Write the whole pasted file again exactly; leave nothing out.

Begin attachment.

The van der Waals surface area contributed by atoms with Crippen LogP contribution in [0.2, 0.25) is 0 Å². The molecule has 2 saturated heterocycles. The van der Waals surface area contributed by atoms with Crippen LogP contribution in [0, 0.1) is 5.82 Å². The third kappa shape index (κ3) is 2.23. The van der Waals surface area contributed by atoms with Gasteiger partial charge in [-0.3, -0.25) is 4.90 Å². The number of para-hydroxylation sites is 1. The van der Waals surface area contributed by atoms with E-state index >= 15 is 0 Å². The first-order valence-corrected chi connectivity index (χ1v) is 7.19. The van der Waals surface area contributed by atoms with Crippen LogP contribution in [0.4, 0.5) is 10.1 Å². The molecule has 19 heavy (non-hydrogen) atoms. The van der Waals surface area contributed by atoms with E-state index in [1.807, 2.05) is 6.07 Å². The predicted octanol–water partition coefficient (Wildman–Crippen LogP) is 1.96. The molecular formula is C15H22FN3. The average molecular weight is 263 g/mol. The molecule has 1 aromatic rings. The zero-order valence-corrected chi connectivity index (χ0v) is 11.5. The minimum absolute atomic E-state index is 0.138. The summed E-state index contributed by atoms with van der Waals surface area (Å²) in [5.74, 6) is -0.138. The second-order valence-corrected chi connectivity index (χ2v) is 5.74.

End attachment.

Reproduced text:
The van der Waals surface area contributed by atoms with Crippen LogP contribution in [0.2, 0.25) is 0 Å². The molecule has 2 saturated heterocycles. The van der Waals surface area contributed by atoms with Crippen LogP contribution in [0, 0.1) is 5.82 Å². The third kappa shape index (κ3) is 2.23. The van der Waals surface area contributed by atoms with Gasteiger partial charge in [-0.3, -0.25) is 4.90 Å². The number of para-hydroxylation sites is 1. The van der Waals surface area contributed by atoms with E-state index >= 15 is 0 Å². The first-order valence-corrected chi connectivity index (χ1v) is 7.19. The van der Waals surface area contributed by atoms with Crippen LogP contribution in [0.4, 0.5) is 10.1 Å². The molecule has 19 heavy (non-hydrogen) atoms. The van der Waals surface area contributed by atoms with E-state index in [1.807, 2.05) is 6.07 Å². The predicted octanol–water partition coefficient (Wildman–Crippen LogP) is 1.96. The molecular formula is C15H22FN3. The average molecular weight is 263 g/mol. The molecule has 1 aromatic rings. The zero-order valence-corrected chi connectivity index (χ0v) is 11.5. The minimum absolute atomic E-state index is 0.138. The summed E-state index contributed by atoms with van der Waals surface area (Å²) in [5.74, 6) is -0.138. The second-order valence-corrected chi connectivity index (χ2v) is 5.74.